Rival politicians in Israel united only by their opposition to Benjamin Netanyahu could be closing in on a deal to oust the country’s longest-serving leader as soon as this week.
The opposition leader Yair Lapid, a former TV news anchor popular with the country’s secular middle class, has until a Wednesday deadline to build a coalition government after Netanyahu failed to do so.
Local media reports suggested Lapid, 57, had made a power-sharing offer to a political foe, Naftali Bennett, 49, a former settler leader and hard-right religious nationalist who wants to annex most of the occupied West Bank.
Under the unconfirmed agreement, Bennett, a tech millionaire who previously headed the defence and education ministries, would become prime minister for the first two years of a term, with Lapid replacing him for the final two. Bennett is due to meet with his Yamina alliance on Sunday.
Despite vast differences, opponents of Netanyahu, who is on trial on corruption charges that he denies, have accused the 71-year-old of divisiveness and prioritising his hold on power above all else.
“We need a government that will reflect the fact that we don’t hate one another. A government in which left, right and centre will work together to tackle the economic and security challenges we face,” Lapid said last week.
Netanyahu’s rightwing Likud party won the most seats in a March election and was given 28 days to build a majority coalition government. He too suggested a similar power-sharing deal with Bennett but it was swiftly rejected. After the deadline passed on 5 May, Lapid was handed a mandate under Israel’s electoral system.
Lapid, once a finance minister whose Yesh Atid party came second in the last election, had sped up political consultations in recent days following a two-week bout of Gaza bloodshed that froze negotiations.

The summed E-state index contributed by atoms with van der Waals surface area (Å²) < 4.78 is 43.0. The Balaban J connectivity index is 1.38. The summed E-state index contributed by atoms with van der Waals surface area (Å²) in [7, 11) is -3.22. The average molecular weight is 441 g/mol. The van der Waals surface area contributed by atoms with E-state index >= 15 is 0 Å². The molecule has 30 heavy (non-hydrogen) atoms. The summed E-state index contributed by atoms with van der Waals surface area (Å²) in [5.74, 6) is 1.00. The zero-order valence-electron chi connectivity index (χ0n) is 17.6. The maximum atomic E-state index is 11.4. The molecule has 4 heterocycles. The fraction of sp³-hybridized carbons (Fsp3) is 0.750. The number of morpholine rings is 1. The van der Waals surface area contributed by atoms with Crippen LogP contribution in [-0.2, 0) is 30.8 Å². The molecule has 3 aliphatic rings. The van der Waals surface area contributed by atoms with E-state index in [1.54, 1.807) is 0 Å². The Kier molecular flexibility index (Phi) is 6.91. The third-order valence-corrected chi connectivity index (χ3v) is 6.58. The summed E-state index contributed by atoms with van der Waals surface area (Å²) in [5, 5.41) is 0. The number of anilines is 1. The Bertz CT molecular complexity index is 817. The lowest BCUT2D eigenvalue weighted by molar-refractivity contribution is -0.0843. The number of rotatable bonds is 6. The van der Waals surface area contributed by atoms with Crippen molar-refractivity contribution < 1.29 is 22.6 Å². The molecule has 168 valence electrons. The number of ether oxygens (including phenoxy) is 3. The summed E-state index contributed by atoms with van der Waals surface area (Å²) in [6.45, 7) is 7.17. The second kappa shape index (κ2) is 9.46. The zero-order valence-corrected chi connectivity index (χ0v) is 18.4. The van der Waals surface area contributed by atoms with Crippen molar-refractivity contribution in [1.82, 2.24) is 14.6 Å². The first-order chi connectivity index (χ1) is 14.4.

The self-proclaimed centrist and “security hawk” has sought to forge tricky alliances with parties from across the political spectrum.
He plans to bring together the establishment Labour and anti-occupation Meretz parties with their traditional enemies. They include Bennett but also Avigdor Lieberman, who once suggested that “disloyal” members of the country’s Arab minority, who make up about 20% of its population of 9 million, should be beheaded.
The diverse group may require outside backing by Arab members of parliament, including Islamists, who would help Lapid clinch a 61-seat majority and dethrone Netanyahu. However, their ideological differences are too great to be full coalition members, meaning Lapid would probably form a minority government.
If the deal is successful, it could end both a political deadlock that has brought four snap elections since 2019 and Netanyahu’s 12-year stretch as prime minister.
Netanyahu fuelled speculation that his term was about to end on Sunday by offering a last-ditch offer to Bennett and another rightwing party head, Gideon Saar. Under the deal, seen as the most generous to date from Netanyahu, the three men would each “rotate” the role of prime minister. However, Saar, a former Netanyahu protege-turned-opponent, rejected the advance. “Our position and commitment was and remains to change the Netanyahu regime,” Saar tweeted.
Lapid took the role of head of the opposition from Benny Gantz, a former army chief who fought Netanyahu during the past three elections but who lost support after he made a power-sharing deal with the prime minister that ultimately collapsed.
If Lapid fails to announce a government by Wednesday, a fifth Israeli election later this year is a possible outcome.
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